Almost 20 years after the author’s departure the Lawrence HS Golden Tornadoes go through practice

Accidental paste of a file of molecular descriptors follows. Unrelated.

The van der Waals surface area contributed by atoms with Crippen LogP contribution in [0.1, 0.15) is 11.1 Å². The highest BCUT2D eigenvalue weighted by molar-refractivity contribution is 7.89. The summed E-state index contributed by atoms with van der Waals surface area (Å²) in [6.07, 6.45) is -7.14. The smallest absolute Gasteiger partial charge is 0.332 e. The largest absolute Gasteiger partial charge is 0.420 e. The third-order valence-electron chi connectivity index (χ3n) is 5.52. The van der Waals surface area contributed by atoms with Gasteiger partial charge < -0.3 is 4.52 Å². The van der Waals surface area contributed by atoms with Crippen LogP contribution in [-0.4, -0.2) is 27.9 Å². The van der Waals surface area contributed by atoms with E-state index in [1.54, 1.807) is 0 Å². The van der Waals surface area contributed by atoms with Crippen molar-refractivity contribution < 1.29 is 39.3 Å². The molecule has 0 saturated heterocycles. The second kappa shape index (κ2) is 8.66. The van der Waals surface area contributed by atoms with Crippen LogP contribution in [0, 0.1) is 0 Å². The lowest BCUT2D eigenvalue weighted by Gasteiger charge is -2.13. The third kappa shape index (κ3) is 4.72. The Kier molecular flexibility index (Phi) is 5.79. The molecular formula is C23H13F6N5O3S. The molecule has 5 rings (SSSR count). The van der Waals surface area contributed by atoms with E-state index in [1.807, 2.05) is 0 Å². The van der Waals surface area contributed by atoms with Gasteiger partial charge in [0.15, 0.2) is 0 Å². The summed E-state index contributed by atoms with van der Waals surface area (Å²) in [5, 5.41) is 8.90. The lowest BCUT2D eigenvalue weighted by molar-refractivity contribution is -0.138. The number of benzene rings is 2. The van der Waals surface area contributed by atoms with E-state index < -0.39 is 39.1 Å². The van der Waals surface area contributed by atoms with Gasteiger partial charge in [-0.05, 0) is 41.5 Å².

My evening travel-by-thumb sojourn would place me at the corner of two major intersections at a Mobil Gas Station. Coincidentally, this was the station where I spent most of my sophomore year pumping gas and sprinting outside into the snow, sleet, or howling winds to check tire pressure and oil gauge levels as this was the era of the gas “service station” and service was in fact expected and provided. Alzado would be waiting and would then pedal the remaining half mile or so to practice with me perched atop the handlebars of his bicycle. Two years behind me, I justified the arrangement with the reminder that as skinny as he was, at perhaps 6’1” and 160 pounds, he needed to “build leg muscles.” Being absolutely dedicated to becoming better, he bought into it. At one time or another, all of us also worked for the local sanitation carrier, with the temporary summer employees jogging or sprinting behind the garbage truck, hauling the heavy pails, and watching the older fellows sit in the cab of the truck smoking cigars and reading the newspaper. Lyle of course had to take it a step further, doing all of his sanitation chores while wearing ankle weights to make the running that much more difficult. By the time of his high school graduation, Lyle had grown to 6’2” or so, but was still on the thin side at approximately 185 pounds. He was muscular, athletic, and tough as leather but still lacking in many skills. As one of his teammates once described Lyle’s on the field duties, “Coach (Jack) Martilotta told him to get the quarterback and that’s all he did.” Whatever he lacked in understanding the nuances of any scheme or in utilizing proper technique, he made up for with unbridled mayhem.